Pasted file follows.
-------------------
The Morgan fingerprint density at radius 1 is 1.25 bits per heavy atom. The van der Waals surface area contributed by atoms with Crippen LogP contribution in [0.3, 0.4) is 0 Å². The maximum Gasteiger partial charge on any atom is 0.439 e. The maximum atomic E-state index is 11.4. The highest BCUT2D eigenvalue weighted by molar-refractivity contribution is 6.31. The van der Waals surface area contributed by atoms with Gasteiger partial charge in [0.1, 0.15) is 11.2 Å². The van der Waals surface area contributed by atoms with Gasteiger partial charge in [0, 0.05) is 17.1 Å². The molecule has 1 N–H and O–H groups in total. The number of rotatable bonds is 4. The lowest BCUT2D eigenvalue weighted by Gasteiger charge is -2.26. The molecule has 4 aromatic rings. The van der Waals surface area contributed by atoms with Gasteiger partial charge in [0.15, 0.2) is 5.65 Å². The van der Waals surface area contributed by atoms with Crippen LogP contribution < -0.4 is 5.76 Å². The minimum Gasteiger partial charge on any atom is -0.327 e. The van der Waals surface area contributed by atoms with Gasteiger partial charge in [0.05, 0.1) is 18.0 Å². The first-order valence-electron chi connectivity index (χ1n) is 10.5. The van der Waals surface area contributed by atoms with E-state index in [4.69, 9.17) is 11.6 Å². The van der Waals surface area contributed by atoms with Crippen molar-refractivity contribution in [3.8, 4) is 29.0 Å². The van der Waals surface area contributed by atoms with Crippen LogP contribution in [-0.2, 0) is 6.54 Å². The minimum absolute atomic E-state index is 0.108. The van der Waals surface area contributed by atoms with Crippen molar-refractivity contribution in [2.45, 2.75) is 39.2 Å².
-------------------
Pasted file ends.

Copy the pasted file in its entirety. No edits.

The Morgan fingerprint density at radius 1 is 1.25 bits per heavy atom. The van der Waals surface area contributed by atoms with Crippen LogP contribution in [0.3, 0.4) is 0 Å². The maximum Gasteiger partial charge on any atom is 0.439 e. The maximum atomic E-state index is 11.4. The highest BCUT2D eigenvalue weighted by molar-refractivity contribution is 6.31. The van der Waals surface area contributed by atoms with Gasteiger partial charge in [0.1, 0.15) is 11.2 Å². The van der Waals surface area contributed by atoms with Gasteiger partial charge in [0, 0.05) is 17.1 Å². The molecule has 1 N–H and O–H groups in total. The number of rotatable bonds is 4. The lowest BCUT2D eigenvalue weighted by Gasteiger charge is -2.26. The molecule has 4 aromatic rings. The van der Waals surface area contributed by atoms with Gasteiger partial charge in [0.15, 0.2) is 5.65 Å². The van der Waals surface area contributed by atoms with Crippen LogP contribution < -0.4 is 5.76 Å². The minimum Gasteiger partial charge on any atom is -0.327 e. The van der Waals surface area contributed by atoms with Gasteiger partial charge in [0.05, 0.1) is 18.0 Å². The first-order valence-electron chi connectivity index (χ1n) is 10.5. The van der Waals surface area contributed by atoms with E-state index in [4.69, 9.17) is 11.6 Å². The van der Waals surface area contributed by atoms with Crippen molar-refractivity contribution in [3.8, 4) is 29.0 Å². The van der Waals surface area contributed by atoms with Crippen LogP contribution in [-0.2, 0) is 6.54 Å². The minimum absolute atomic E-state index is 0.108. The van der Waals surface area contributed by atoms with Crippen molar-refractivity contribution in [2.45, 2.75) is 39.2 Å².